Why use XSLT?

Discussion in 'XML' started by arfinmail@yahoo.com, Mar 1, 2005.

  1. Guest

    When I read about XSLT for the first time I thought it was a cool toy,
    but then I asked myself why use XSLT over ASP?

    Can someone give a real world example where XSLT would be the best
    choice and why?
     
    , Mar 1, 2005
    #1
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  2. wrote:

    > When I read about XSLT for the first time I thought it was a cool toy,
    > but then I asked myself why use XSLT over ASP?


    I don't see that as using XSLT instead of ASP, rather you can use XSLT
    within ASP (or PHP or JSP) as a nice tool to transform XML to HTML or
    text or XML.


    --

    Martin Honnen
    http://JavaScript.FAQTs.com/
     
    Martin Honnen, Mar 1, 2005
    #2
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  3. writes:

    > When I read about XSLT for the first time I thought it was a cool toy,
    > but then I asked myself why use XSLT over ASP?


    XSLT is a transformation language typically but not always from one xml
    vocabulary to another xml vocabulary or html.

    ASP is a framework for server side programming of content for a web
    server.

    So these aren't really comparable. people do all sorts of programming
    called from an ASP page, including running XSLT if that is appropriate.

    >
    > Can someone give a real world example where XSLT would be the best
    > choice and why?


    If you had to convert (any) XML document into html I think it
    would almost always be preferable to use XSLT rather than one of the
    languages more commonly called from asp eg vbscript or javascript.
    But choice of language is more to do with personal prefernce than
    anything else.

    If you were not using XSLT, how would _you_ get from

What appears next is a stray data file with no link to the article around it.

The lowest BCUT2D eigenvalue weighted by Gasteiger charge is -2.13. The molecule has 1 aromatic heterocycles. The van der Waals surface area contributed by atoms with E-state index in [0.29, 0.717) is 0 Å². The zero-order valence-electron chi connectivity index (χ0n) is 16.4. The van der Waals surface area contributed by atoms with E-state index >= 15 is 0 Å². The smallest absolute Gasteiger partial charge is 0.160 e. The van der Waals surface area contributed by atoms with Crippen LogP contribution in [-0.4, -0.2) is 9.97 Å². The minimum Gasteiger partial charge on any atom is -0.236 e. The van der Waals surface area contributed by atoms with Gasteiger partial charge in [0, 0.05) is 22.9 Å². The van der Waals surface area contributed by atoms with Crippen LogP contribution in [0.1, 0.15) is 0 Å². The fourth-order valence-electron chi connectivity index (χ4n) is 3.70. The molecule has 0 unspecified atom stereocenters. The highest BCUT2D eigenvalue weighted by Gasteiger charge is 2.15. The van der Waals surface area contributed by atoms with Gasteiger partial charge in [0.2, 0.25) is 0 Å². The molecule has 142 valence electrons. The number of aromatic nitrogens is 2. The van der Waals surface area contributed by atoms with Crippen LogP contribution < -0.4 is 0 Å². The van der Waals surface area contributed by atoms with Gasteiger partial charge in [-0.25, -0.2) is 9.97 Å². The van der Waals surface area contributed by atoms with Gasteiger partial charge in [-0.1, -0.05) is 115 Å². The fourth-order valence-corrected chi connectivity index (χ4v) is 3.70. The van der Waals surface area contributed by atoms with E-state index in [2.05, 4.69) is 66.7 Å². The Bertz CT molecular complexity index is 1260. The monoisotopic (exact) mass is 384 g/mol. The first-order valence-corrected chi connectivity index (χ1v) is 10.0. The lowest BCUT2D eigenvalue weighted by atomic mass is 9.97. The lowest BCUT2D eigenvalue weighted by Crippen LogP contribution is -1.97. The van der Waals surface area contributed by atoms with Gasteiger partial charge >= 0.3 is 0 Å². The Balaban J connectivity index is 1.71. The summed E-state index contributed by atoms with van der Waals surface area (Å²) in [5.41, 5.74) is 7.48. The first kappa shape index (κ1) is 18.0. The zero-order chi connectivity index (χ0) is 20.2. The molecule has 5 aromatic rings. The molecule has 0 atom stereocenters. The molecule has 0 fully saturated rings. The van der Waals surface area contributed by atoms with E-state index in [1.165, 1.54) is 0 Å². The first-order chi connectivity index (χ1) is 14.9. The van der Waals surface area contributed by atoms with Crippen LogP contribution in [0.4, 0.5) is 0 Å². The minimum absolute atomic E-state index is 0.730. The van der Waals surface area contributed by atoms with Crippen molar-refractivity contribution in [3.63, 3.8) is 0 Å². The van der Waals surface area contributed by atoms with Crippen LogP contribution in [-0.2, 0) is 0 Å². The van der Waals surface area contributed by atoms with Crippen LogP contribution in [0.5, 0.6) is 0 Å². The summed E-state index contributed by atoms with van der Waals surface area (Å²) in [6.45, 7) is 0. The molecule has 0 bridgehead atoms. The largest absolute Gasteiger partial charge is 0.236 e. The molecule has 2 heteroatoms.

http://www.w3.org/TR/1999/REC-xslt-19991116.xml
    to
    http://www.w3.org/TR/1999/REC-xslt-19991116

    for example?

    David
     
    David Carlisle, Mar 1, 2005
    #3
  4. Arfin Guest

    But since you can do the transformation with ASP/PHP/JSP with the same
    effort, why use XSLT?

    So far I think it's one of those things to have "stashed" just in case
    you need it one day...
     
    Arfin, Mar 1, 2005
    #4

  5. > But since you can do the transformation with ASP/PHP/JSP with the same
    > effort, why use XSLT?


    Again ASP is just a calling convention. If you are going to transform an
    XML file to something most people will find it _much_ easier to use a
    programming language that's designed to do transformations than one that
    isn't. If you are more familiar with **P and want to program the
    the transfomration directly in some low level code that walks over a DOM
    or some such structure than fine no one is stopping you doing that but
    (apart from unfamiliarity with the language) it would almost certainly
    be much easier and more maintainable in XSLT. An awful lot of XSLT
    processing is totally unconnected with web server programming, so your